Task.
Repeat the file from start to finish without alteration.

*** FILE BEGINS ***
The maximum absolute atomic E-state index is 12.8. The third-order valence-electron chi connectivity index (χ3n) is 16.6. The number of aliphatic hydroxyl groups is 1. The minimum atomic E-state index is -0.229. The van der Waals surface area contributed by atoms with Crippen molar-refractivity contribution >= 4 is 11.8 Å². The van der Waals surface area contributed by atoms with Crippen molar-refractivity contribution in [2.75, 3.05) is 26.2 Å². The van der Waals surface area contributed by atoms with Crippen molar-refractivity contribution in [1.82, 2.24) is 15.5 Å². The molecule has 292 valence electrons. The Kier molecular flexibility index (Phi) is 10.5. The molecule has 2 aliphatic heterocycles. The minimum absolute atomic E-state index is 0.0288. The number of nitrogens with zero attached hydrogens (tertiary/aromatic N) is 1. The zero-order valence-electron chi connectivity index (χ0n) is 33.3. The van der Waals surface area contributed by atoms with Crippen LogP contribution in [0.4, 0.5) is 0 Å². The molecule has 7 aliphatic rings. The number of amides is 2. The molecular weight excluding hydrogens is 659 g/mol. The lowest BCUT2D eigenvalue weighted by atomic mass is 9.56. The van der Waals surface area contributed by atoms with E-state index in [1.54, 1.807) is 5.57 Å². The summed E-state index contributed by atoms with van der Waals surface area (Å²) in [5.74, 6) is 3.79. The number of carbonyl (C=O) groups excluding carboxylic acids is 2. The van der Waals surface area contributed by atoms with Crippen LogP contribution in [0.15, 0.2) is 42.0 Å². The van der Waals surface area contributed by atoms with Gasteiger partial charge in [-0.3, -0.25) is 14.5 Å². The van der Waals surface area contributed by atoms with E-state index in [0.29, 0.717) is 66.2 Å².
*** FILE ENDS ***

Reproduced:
The maximum absolute atomic E-state index is 12.8. The third-order valence-electron chi connectivity index (χ3n) is 16.6. The number of aliphatic hydroxyl groups is 1. The minimum atomic E-state index is -0.229. The van der Waals surface area contributed by atoms with Crippen molar-refractivity contribution >= 4 is 11.8 Å². The van der Waals surface area contributed by atoms with Crippen molar-refractivity contribution in [2.75, 3.05) is 26.2 Å². The van der Waals surface area contributed by atoms with Crippen molar-refractivity contribution in [1.82, 2.24) is 15.5 Å². The molecule has 292 valence electrons. The Kier molecular flexibility index (Phi) is 10.5. The molecule has 2 aliphatic heterocycles. The minimum absolute atomic E-state index is 0.0288. The number of nitrogens with zero attached hydrogens (tertiary/aromatic N) is 1. The zero-order valence-electron chi connectivity index (χ0n) is 33.3. The van der Waals surface area contributed by atoms with Crippen LogP contribution in [0.4, 0.5) is 0 Å². The molecule has 7 aliphatic rings. The number of amides is 2. The molecular weight excluding hydrogens is 659 g/mol. The lowest BCUT2D eigenvalue weighted by atomic mass is 9.56. The van der Waals surface area contributed by atoms with E-state index in [1.54, 1.807) is 5.57 Å². The summed E-state index contributed by atoms with van der Waals surface area (Å²) in [5.74, 6) is 3.79. The number of carbonyl (C=O) groups excluding carboxylic acids is 2. The van der Waals surface area contributed by atoms with Crippen LogP contribution in [0.15, 0.2) is 42.0 Å². The van der Waals surface area contributed by atoms with Gasteiger partial charge in [-0.3, -0.25) is 14.5 Å². The van der Waals surface area contributed by atoms with E-state index in [0.29, 0.717) is 66.2 Å².